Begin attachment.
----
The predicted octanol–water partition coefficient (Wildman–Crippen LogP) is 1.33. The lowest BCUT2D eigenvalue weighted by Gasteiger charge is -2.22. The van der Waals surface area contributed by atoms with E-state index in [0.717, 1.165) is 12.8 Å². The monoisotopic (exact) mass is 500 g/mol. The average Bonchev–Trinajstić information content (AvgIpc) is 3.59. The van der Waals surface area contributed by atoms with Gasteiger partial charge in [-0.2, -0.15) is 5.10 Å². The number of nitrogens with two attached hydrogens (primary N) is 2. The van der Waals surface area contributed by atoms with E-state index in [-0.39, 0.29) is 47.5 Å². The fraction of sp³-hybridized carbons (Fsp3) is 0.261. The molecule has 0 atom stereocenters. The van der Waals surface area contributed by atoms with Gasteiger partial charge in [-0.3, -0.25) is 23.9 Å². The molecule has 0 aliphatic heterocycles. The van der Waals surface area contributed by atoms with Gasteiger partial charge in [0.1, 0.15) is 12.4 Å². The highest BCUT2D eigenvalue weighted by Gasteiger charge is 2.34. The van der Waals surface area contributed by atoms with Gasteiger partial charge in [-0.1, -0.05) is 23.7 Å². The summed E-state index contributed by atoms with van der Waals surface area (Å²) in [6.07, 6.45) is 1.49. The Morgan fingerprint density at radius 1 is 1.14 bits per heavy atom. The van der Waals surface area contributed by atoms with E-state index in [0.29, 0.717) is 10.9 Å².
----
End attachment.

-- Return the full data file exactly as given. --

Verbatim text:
The predicted octanol–water partition coefficient (Wildman–Crippen LogP) is 1.33. The lowest BCUT2D eigenvalue weighted by Gasteiger charge is -2.22. The van der Waals surface area contributed by atoms with E-state index in [0.717, 1.165) is 12.8 Å². The monoisotopic (exact) mass is 500 g/mol. The average Bonchev–Trinajstić information content (AvgIpc) is 3.59. The van der Waals surface area contributed by atoms with Gasteiger partial charge in [-0.2, -0.15) is 5.10 Å². The number of nitrogens with two attached hydrogens (primary N) is 2. The van der Waals surface area contributed by atoms with E-state index in [-0.39, 0.29) is 47.5 Å². The fraction of sp³-hybridized carbons (Fsp3) is 0.261. The molecule has 0 atom stereocenters. The van der Waals surface area contributed by atoms with Gasteiger partial charge in [-0.3, -0.25) is 23.9 Å². The molecule has 0 aliphatic heterocycles. The van der Waals surface area contributed by atoms with Gasteiger partial charge in [0.1, 0.15) is 12.4 Å². The highest BCUT2D eigenvalue weighted by Gasteiger charge is 2.34. The van der Waals surface area contributed by atoms with Gasteiger partial charge in [-0.1, -0.05) is 23.7 Å². The summed E-state index contributed by atoms with van der Waals surface area (Å²) in [6.07, 6.45) is 1.49. The Morgan fingerprint density at radius 1 is 1.14 bits per heavy atom. The van der Waals surface area contributed by atoms with E-state index in [0.29, 0.717) is 10.9 Å².